of WCB claims administration to identify and introduce loss prevention programs.
Strategic Directions
l.To assist the University in complying with health and safety regulations.
2.To develop and maintain effective accident prevention, early intervention and
return to work programs which will result in fewer accidents and lower costs.
3.To provide the University community with required training in health and safety
programs, resulting in a workforce trained and able to work in compliance with
4.To continuously enhance professional services in response to increasingly complex
technologies and regulations.
Benchmarking and Program Evaluation
In March 1995, Internal Audit carried out an examination of the department's
administration. All recommendations have been implemented.
A departmental review was carried out in February 1996 and recommendations are
forthcoming. A benchmark survey comparing our programs with comparator universities was undertaken as a component of the review. These results will be available
in 1996.
In addition, the department is participating in the National Safety Council (U.S.)
Benchmarking program which will provide the University with meaningful data
describing health and safety operations in comparable institutions and will provide
guidance in the development and improvement of programs.
1996/97 Goals
The major operational goals for 1996/97 will focus on our reducing our accident rates,
controlling costs and pursuing dedicated compliance projects.
1. Reduce the average number of days lost per time loss accident from 29 to 25, by
providing claims management training for University administrators and supervisors, and to develop a return to work plan for employees injured at work through
consultation with the employee, their representatives, their physician and their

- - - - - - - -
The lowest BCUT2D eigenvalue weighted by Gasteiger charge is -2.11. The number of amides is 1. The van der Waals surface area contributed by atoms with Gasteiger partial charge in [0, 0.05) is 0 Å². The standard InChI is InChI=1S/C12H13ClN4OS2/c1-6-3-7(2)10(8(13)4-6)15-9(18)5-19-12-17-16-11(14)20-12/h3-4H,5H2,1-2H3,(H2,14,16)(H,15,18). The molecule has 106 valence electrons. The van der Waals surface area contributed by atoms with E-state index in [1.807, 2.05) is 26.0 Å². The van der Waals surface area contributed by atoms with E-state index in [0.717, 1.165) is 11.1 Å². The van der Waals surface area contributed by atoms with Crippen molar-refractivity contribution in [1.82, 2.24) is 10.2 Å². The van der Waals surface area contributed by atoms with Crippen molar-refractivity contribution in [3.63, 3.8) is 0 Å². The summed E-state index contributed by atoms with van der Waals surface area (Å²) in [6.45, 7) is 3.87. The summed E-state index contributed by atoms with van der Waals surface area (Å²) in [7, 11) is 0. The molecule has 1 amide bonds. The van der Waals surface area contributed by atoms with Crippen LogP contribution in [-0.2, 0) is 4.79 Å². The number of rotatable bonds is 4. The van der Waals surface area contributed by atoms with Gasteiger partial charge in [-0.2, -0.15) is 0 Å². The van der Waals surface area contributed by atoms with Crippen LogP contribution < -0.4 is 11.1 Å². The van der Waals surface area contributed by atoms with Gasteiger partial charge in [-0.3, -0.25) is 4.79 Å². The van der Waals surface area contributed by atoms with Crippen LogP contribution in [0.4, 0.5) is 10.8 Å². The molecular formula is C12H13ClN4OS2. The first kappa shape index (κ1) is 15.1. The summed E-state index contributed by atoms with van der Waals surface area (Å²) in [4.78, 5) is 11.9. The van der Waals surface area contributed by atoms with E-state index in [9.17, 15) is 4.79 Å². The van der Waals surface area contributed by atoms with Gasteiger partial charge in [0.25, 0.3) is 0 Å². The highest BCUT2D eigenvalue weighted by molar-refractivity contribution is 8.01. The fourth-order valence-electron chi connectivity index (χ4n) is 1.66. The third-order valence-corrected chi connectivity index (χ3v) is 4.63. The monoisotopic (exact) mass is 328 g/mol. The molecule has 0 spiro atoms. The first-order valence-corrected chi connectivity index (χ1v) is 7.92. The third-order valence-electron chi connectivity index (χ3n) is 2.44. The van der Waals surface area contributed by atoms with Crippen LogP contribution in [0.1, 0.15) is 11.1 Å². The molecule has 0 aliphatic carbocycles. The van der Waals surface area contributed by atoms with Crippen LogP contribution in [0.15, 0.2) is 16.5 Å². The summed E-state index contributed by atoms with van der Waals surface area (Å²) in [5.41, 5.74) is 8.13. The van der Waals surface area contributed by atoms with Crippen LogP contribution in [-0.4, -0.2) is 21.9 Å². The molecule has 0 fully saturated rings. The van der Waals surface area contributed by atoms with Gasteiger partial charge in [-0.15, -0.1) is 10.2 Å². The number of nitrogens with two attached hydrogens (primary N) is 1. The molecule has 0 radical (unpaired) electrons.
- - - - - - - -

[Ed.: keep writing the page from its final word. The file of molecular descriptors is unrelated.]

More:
2. Reduce the number of time loss accidents associated with material handling in
service departments by 25 per cent from 96 accidents in 1995 to 70 accidents in
3.The WHMIS compliance project, labeling, and classifying our inventory of laboratory chemicals, will be completed in the summer of 1996. This will fulfill the labeling
and inventory requirements of our WHMIS compliance plan for existing stocks of
laboratory chemicals.
4.The Asbestos Management Program will be completed in 1996/97. All buildings on
campus will have been surveyed and any asbestos containing materials will have
been identified and recorded in the inventory database. This will facilitate the
University's maintenance and renovation activities and comply with WCB directives on asbestos management.
5. Reduce our rate of back injuries by providing training seminars on lifting techniques for custodial staff and other service departments' staff and carrying out
ergonomic investigations on all back injuries involving loss of work time.
Asbestos Management Program
The Asbestos Management Program was established in response to current Workers'
Compensation Board regulations concerning hazardous materials. The program's
objective is to ensure that faculty, staff and students are not exposed to airborne
asbestos fibers. Members of the Asbestos Management Program are charged with the
task of inspecting all buildings on campus in order to locate, collect and analyze
samples of suspect asbestos material and assess the hazard associated with those
materials determined to contain asbestos. They work with Campus Planning and
Development and Plant Operations personnel on construction and renovation
projects involving the removal and/or containment of asbestos and the training of
trades personnel employed on these projects. In addition, a data base has been
created for future access by all Project Management Personnel.
The Asbestos Management Program has completed the second of a three year
program, ahead of schedule and below budgeted costs. A total of 4,057,194 square
feet of campus building space was completed at a cost of $239,144 which is far below
the standard consultant fee and the services provided include database development,
full identification, training, data entry and verification of data. Approximately two
thirds of all buildings on campus have been surveyed and all work will be completed
in 1996.
Diving Safety Program
The Diving Safety program provides monitoring and training to scientific divers at the